The remainder of this post will cover the specifics of the new provisions and the steps your business should take to prepare for the changes.
Small business exemption
The smallest 1.5 million UK businesses will be exempt from the new provisions if they meet two or more of the following criteria:
- No more than 50 employees
- Annual turnover of no more than 10.2 million pounds
- Balance sheet total is no more than 5.1 million pounds
Where the end-client qualifies as a small business, the responsibility for determining the IR35 status of a contract remains with the private service company. (There is no small business exemption for public sector organisations.)
Additionally, the government has included clauses in the legislation to prevent off-payroll workers from being routed to small associated companies and subsidiaries connected to a large end-user.
IR35 status determination statement
The end-client must confirm the IR35 status of a contract by providing a ‘Status Determination Statement’ (SDS). The SDS must be provided in writing to both the contractor and the party responsible for paying the private service company.
IR35 status dispute resolution process
According to the new rules, if a PSC does not agree with an IR35 status decision, it may dispute the decision. In the event of a dispute, the end-client must review the decision and provide a reasoned response within 45 days.
Transfer of employment tax liabilities
The legislation is designed to ensure that the end-client, or the fee-payer if an agency is involved, is responsible for any employment tax liabilities. The new rules allow HMRC to recover tax liabilities from another ‘relevant person’ if the fee payer fails to pay taxes due under IR35. A relevant person is any party involved in the payment to a private service company.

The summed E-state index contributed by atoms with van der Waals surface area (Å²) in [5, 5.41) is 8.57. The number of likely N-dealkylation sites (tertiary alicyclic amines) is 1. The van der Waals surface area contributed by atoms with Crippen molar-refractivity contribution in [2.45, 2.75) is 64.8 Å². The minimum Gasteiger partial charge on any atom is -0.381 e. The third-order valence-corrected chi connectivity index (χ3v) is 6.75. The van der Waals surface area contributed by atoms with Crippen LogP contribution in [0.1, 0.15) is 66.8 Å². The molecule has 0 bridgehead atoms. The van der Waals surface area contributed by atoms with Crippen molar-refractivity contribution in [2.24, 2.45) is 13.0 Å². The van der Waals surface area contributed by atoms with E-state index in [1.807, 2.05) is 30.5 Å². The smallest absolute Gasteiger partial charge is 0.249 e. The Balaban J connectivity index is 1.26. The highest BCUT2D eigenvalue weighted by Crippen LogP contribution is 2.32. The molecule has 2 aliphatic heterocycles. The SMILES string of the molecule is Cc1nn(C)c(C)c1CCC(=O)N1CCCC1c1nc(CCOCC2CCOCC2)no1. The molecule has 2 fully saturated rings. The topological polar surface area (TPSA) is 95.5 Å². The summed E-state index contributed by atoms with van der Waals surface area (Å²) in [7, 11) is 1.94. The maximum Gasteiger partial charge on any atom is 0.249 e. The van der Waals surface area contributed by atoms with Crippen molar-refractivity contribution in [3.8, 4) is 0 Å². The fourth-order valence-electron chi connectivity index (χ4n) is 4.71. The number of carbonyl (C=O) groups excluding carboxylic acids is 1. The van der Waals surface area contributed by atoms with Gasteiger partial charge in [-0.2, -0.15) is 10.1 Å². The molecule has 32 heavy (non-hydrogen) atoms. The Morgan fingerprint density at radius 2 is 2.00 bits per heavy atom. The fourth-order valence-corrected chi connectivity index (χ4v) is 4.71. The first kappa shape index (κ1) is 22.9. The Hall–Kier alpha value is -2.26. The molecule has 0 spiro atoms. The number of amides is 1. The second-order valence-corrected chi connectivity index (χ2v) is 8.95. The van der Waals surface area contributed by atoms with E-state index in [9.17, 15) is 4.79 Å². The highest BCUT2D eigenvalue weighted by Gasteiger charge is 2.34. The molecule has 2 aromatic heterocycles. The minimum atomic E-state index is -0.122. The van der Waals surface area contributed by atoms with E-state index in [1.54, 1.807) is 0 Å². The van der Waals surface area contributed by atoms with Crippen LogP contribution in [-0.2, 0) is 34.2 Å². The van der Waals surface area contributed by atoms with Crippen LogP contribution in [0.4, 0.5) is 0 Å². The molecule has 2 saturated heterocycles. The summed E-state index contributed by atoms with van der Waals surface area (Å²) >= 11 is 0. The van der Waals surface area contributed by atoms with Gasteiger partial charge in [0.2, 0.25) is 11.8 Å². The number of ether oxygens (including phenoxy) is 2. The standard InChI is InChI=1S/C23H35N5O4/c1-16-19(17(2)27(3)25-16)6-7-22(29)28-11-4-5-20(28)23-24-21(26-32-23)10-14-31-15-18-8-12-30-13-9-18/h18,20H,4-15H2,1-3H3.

5% administration allowance
A 5% allowance is currently available to private service companies to reflect the cost of administering the off-payroll working rules. Because responsibility is shifting from the PSC to the end-client, this allowance will be removed for medium and large organisations, but will continue to be available for small businesses that qualify for exemption.
How to prepare
The impact of these changes should not be underestimated. Many businesses will be faced with immediate cost implications and substantial operational challenges. While HMRC has promised further administrative guidance on the new measures, all affected parties are encouraged to act now in order to ensure compliance with the new rules. Suggested actions to prepare include the following:
- Identify individuals who supply their services to your company through the use of a PSC
- Determine if IR35 rules apply to any contracts that will extend beyond April 2020
- Talk to your contractors about whether IR35 rules apply to their role
- Put processes in place to determine if IR35 rules apply to future engagements